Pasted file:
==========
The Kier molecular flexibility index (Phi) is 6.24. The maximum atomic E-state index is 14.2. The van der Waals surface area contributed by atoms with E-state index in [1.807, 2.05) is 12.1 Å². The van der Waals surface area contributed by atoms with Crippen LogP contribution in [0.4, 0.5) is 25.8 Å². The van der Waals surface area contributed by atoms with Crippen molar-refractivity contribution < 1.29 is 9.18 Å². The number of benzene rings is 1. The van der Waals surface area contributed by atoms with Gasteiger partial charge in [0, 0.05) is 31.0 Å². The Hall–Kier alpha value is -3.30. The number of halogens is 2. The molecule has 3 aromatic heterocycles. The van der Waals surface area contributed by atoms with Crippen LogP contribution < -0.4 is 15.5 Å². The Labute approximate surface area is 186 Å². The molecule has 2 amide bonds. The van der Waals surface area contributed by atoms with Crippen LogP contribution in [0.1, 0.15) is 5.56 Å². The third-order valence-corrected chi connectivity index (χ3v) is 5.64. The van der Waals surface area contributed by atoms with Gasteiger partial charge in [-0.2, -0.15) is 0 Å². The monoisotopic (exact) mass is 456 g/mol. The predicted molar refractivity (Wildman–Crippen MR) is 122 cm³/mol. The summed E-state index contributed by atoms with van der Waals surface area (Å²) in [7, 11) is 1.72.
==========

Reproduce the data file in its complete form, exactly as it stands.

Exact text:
The Kier molecular flexibility index (Phi) is 6.24. The maximum atomic E-state index is 14.2. The van der Waals surface area contributed by atoms with E-state index in [1.807, 2.05) is 12.1 Å². The van der Waals surface area contributed by atoms with Crippen LogP contribution in [0.4, 0.5) is 25.8 Å². The van der Waals surface area contributed by atoms with Crippen molar-refractivity contribution < 1.29 is 9.18 Å². The number of benzene rings is 1. The van der Waals surface area contributed by atoms with Gasteiger partial charge in [0, 0.05) is 31.0 Å². The Hall–Kier alpha value is -3.30. The number of halogens is 2. The molecule has 3 aromatic heterocycles. The van der Waals surface area contributed by atoms with Crippen LogP contribution < -0.4 is 15.5 Å². The Labute approximate surface area is 186 Å². The molecule has 2 amide bonds. The van der Waals surface area contributed by atoms with Crippen LogP contribution in [0.1, 0.15) is 5.56 Å². The third-order valence-corrected chi connectivity index (χ3v) is 5.64. The van der Waals surface area contributed by atoms with Gasteiger partial charge in [-0.2, -0.15) is 0 Å². The monoisotopic (exact) mass is 456 g/mol. The predicted molar refractivity (Wildman–Crippen MR) is 122 cm³/mol. The summed E-state index contributed by atoms with van der Waals surface area (Å²) in [7, 11) is 1.72.